The Eigg Box
Following on from Snow Streets, another project I have been working on recently has been The Eigg Box.
As mentioned in my article on Snow Streets, I participated in a box making workshop last month and along with the slipcase we made an A4 box. Knowing I would be making a box was the catalyst behind the idea of The Eigg Box.
In August last year we spent a couple of days on the Isle of Eigg, and after returning and reviewing some images I had the idea for a trio of books covering the trip, Out to Rum, Finger of God and The Laig Sands, which I wanted to package up in a handmade box.
In a similar way to Snow Streets, the project is as much about the final product as it is about the images. Whilst I did shoot on my camera, I wanted a consistency in the images hence I used images all shot on my phone.
The images below are of the finished product followed by a page-turning video for anyone who would like it all in more detail. Following the video I talk a bit about the making of the box.
On the workshop we produced an A4 box but DAD’s kindly offered to provide me with the board material and cloth I needed to make a custom box for my trio of books.
Taking my books along they measured them up and I came away with the board cut to size only having to rely on my memory and photographic notes of how the box was constructed.
I had hoped to make it prior to going on holiday when it would be fresh in my head, but as usual other things got in the way and so it was only on my return that I was able to make the time time to make it.
From the outset I had decided I would not attempt to make it in a single evening and that I would do it over a number of nights allowing me to take my time and giving it a chance to dry overnight where required.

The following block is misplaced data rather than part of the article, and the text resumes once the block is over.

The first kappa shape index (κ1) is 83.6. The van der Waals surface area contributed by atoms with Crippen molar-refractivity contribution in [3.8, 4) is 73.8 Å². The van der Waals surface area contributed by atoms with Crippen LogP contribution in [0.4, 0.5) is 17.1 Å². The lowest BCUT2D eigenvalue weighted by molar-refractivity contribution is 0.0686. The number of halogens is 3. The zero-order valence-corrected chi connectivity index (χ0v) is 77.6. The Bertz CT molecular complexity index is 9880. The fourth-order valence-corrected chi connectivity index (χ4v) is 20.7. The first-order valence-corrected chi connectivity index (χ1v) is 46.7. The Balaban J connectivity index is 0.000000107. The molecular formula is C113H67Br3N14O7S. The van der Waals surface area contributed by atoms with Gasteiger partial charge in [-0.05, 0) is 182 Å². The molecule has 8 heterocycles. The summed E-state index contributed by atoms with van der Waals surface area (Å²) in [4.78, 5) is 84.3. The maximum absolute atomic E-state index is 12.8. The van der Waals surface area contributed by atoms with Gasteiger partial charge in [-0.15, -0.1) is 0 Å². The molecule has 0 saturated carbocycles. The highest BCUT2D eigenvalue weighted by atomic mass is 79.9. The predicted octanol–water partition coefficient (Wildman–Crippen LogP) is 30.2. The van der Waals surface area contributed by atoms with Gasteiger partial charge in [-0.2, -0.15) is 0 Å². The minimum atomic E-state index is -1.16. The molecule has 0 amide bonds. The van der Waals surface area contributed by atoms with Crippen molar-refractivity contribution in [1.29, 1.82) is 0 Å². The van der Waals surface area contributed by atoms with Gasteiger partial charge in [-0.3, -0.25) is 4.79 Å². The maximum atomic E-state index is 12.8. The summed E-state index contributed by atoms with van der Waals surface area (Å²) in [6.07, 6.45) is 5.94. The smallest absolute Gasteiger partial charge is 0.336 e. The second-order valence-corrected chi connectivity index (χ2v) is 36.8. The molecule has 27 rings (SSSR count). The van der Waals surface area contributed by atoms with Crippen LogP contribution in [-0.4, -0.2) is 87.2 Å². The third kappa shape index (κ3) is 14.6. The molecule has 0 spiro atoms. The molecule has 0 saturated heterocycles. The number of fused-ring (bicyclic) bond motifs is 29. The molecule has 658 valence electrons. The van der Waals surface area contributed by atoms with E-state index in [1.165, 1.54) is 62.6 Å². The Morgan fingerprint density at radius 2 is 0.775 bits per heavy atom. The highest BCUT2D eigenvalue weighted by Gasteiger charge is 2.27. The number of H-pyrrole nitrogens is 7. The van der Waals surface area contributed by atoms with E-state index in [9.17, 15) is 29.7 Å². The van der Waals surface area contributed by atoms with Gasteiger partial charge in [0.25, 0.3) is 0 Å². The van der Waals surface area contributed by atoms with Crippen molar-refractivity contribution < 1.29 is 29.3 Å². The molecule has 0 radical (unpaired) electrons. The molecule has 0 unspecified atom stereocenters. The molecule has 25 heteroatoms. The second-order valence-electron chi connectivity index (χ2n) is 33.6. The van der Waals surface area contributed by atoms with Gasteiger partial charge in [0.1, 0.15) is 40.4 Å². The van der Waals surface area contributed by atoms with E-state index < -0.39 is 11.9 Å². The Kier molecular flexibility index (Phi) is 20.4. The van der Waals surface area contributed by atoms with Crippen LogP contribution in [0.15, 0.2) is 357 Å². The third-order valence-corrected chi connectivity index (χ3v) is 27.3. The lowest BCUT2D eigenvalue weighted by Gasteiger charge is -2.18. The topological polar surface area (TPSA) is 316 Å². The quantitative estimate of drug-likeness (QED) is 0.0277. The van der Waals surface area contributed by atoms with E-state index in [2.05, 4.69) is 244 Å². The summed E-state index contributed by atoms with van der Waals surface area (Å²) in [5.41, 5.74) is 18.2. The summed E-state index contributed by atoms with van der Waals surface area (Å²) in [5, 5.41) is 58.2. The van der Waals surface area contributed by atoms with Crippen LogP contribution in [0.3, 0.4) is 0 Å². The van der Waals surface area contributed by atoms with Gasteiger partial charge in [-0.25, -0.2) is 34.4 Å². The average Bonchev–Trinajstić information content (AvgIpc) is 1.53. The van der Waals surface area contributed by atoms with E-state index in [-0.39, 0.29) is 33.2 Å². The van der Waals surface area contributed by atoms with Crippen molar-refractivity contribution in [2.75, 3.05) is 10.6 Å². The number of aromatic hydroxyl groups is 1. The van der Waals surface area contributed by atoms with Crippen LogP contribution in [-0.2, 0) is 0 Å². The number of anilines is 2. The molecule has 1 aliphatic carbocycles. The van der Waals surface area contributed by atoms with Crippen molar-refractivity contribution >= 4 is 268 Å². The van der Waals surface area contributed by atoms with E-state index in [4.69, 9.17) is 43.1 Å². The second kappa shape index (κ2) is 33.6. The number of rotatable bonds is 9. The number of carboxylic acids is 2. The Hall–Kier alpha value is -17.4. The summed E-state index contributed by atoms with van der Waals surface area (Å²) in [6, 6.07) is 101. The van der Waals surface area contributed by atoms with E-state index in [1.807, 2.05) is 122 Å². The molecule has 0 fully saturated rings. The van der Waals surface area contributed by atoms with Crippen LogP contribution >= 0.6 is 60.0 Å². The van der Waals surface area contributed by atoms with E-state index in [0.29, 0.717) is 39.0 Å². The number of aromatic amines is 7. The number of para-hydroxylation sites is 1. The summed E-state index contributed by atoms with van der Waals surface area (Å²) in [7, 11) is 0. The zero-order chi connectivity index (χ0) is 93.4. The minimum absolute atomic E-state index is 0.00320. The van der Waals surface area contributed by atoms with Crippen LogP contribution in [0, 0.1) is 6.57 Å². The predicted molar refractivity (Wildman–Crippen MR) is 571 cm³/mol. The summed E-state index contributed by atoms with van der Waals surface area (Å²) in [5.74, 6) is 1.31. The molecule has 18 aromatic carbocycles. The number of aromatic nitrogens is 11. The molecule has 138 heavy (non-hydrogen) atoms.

The first stage of gluing the base and lid together went well. I had a better idea of how much glue to use and it held together well. With time not an issue I left it to dry overnight with some heavy cast iron trivets on top.
Night two and I found a piece of sandpaper (I need to buy a little denser) which I used to smooth the edges down. For the next stage I had to cut the cloth for strips to line the sides of the lid and base. This process took much longer than it probably should have as I checked, rechecked and rechecked over and over again to make sure I was cutting enough cloth. I glued up the board and after a final check I was gluing it the right way I managed to get the base and lid lined and the cloth folded. For a first solo attempt, I was pleased with the result.
The final night of the process and I started lining the inside with black paper before moving on to clothing the case. Again, with scissors involved I spent time ensuring I was cutting the correct amount of cloth. I managed to get the case lined successfully, again a great first effort, and once I had placed the spine lining I could check that the case would fold together.
All that was left now was to stick the lid and the base to the outer case and then cross my fingers and hope that it closes, that it will open and more importantly the books still fit!
I’m pleased to say that it all fitted together and I applied some weights overnight to ensure that the lid and base were securely stuck to the case.
Whilst there are some minor details that could be a little tidier and some things I would change in the future, for a first solo attempt I’m delighted with the result. It has also given my confidence a boost when using glue, scissors, board and cloth knowing that if I take things slowly step by step and double check what I am doing, I can produce something to be happy with and proud of.
It has also given me motivation to buy more materials and look to develop and made some hardback books along with an appropriate presentation box/slipcase.